It happens all the time. People either RSVP for a wedding and just don't show, or the opposite, they don't RSVP and they DO show up. What do you do if you're that bride or groom and you've got to pay for the count you give your venue? This couple decided to pass the cost on to their no-show guests.


According to a story from The Today Show, Jessica Baker and her husband had plans to come to their friend's wedding. But when their babysitter (their mom) backed out at the last minute, they were forced to miss the wedding to stay home with their kids.
Shortly after they were surprised to find a bill in the mail asking for payment of the uneaten dinners that were purchased by the bride and groom for them.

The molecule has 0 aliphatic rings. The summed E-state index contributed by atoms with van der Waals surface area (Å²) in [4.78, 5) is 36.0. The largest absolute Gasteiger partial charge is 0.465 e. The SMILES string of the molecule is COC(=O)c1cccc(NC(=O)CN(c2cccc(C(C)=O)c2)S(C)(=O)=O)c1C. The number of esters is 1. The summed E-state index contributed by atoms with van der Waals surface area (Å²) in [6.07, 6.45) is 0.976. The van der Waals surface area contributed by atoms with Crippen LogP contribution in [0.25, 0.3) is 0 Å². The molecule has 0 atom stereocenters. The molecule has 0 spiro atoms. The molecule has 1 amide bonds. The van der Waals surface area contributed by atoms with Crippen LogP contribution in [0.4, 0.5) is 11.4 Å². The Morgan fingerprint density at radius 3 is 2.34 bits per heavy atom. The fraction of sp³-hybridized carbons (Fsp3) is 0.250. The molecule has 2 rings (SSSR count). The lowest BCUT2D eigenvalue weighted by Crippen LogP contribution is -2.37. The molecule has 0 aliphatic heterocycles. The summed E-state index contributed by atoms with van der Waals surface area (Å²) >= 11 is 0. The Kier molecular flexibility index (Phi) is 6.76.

The bill included a fee of $75.90 for two herb-crusted walleye meals and a $7.95 service charge fee.

"This cost reflects the amount paid by the bride and groom for meals that were RSVP'd for, reimbursement and explanation for no show, card, call or text would be appreciated," the note read.

Most professionals would tell you that you can expect either a 10% increase or decrease in attendance at any wedding for this reason.  Things come up at the last minute that will prevent people from coming or will free up in people's schedules to allow them to make it even if they haven't RSVP'd for the event.

So how do you handle it when people are no shows?  Do you just let it go and not bring it up?  Or is that just rude and they should be held accountable?

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